Life has been interesting lately for Wolfgang Dürheimer, to say the least. The 52-year-old Executive Vice President of Porsche Research and Development made automotive headlines last November when he was appointed Chairman and CEO of Bentley Motors, and President and CEO of Bugatti S.a.S. But apparently, taking the joint helm of the VW Group’s high profile luxury divisions was not quite exciting enough. So last Monday, at Porsche’s press conference at the North American International Auto Show in Detroit, Dürheimer casually rolled out in the manufacturer’s feature attraction, a new concept car dubbed the 918 RSR.
Now if you’re overcome with déjà vu, rest assured that any sensation you may have that we’ve covered this ground before isn’t entirely unfounded. The 918 RSR is based on the 918 Spyder concept car that we’ve covered in the past, including two weeks ago when the Spyder made my list of Top 5 Supercars of 2010. Obvious physical differences between the two cars are evident in the new car’s coupe configuration (that is, it has a roof), as well as its large rear spoiler, which in combination with the race livery suggests that the 918 RSR is all about motorsports. (Its number 22 is, indeed, an allusion to the number worn by the 1971 Le Mans-wining Porsche 917 short-tail coupe.)
The new car may hold the basic shape of the recent 918 Spyder, and from that car it derives the numeric portion of its name, but what of the RSR? This remainder of the car’s nomenclature is traced to its powertain, which combines the engine of the RS Spyder prototype racecar with the flywheel-powered electric motors of the 911 GT3 R hybrid racecar that debuted last year. OK, admittedly that’s a lot of different R’s and Spyders in one breath, and the name could just as easily be a nod to any number of RSR cars that have previously appeared during Porsche’s history. Suffice it to say that the 918 RSR has a 563-horsepower V-8 engine combined with two front-wheel-mounted electric motors that lift total power output to 767 horses – quite a bit of get-up-and-go.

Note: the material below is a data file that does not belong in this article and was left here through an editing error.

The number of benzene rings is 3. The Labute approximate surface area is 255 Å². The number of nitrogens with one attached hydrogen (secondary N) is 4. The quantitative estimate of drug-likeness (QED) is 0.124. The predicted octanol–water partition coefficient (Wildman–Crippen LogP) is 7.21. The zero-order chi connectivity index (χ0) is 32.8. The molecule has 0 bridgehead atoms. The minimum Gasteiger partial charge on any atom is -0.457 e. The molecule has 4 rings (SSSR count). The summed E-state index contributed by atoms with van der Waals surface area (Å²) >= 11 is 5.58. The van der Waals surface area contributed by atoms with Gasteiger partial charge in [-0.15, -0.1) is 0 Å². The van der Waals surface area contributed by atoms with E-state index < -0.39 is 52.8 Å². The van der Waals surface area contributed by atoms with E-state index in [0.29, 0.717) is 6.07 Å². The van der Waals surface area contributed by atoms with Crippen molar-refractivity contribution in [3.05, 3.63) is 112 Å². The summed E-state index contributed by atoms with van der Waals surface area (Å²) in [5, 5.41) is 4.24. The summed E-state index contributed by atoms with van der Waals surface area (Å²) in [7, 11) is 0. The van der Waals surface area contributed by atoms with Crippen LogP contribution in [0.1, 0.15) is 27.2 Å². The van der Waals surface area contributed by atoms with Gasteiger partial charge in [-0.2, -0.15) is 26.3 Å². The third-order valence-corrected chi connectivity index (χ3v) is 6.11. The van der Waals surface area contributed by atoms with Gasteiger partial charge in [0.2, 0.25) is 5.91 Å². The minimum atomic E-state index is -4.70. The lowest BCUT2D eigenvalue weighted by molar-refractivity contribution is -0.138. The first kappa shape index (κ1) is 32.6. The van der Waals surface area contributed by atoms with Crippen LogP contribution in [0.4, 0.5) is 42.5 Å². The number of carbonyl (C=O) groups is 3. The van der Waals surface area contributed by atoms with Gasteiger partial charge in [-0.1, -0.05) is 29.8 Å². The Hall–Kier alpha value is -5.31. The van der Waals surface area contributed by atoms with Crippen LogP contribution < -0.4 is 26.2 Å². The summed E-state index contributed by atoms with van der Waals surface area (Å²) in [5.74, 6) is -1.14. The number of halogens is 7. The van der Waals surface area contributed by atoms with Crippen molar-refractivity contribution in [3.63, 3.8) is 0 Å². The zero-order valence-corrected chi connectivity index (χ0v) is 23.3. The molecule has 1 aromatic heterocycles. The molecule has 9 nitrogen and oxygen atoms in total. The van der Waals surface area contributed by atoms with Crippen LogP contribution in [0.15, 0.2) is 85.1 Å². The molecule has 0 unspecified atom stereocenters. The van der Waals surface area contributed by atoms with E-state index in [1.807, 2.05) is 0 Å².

While Porsche calls the 918 RSR a hybrid, the car only relates to the common Prius conception of a hybrid in the loosest sense. The electric motors in the new Porsche are powered by a flywheel accumulator that actually occupies the passenger area of the cockpit. This accumulator recycles energy during braking and stores it for future use (not conceptually unlike the regenerative braking so effectively implemented in the Tesla Roadster). When summoned by a driver-triggered button, the accumulator releases the stored electricity to the front wheels for up to eight seconds of power boost, ideal for extra acceleration or passing maneuvers. So in summary, that’s eight seconds of electric power, and everything else the good old-fashioned way via an internal combustion engine. Not exactly what most people have in mind with the term hybrid, but who could dislike this car?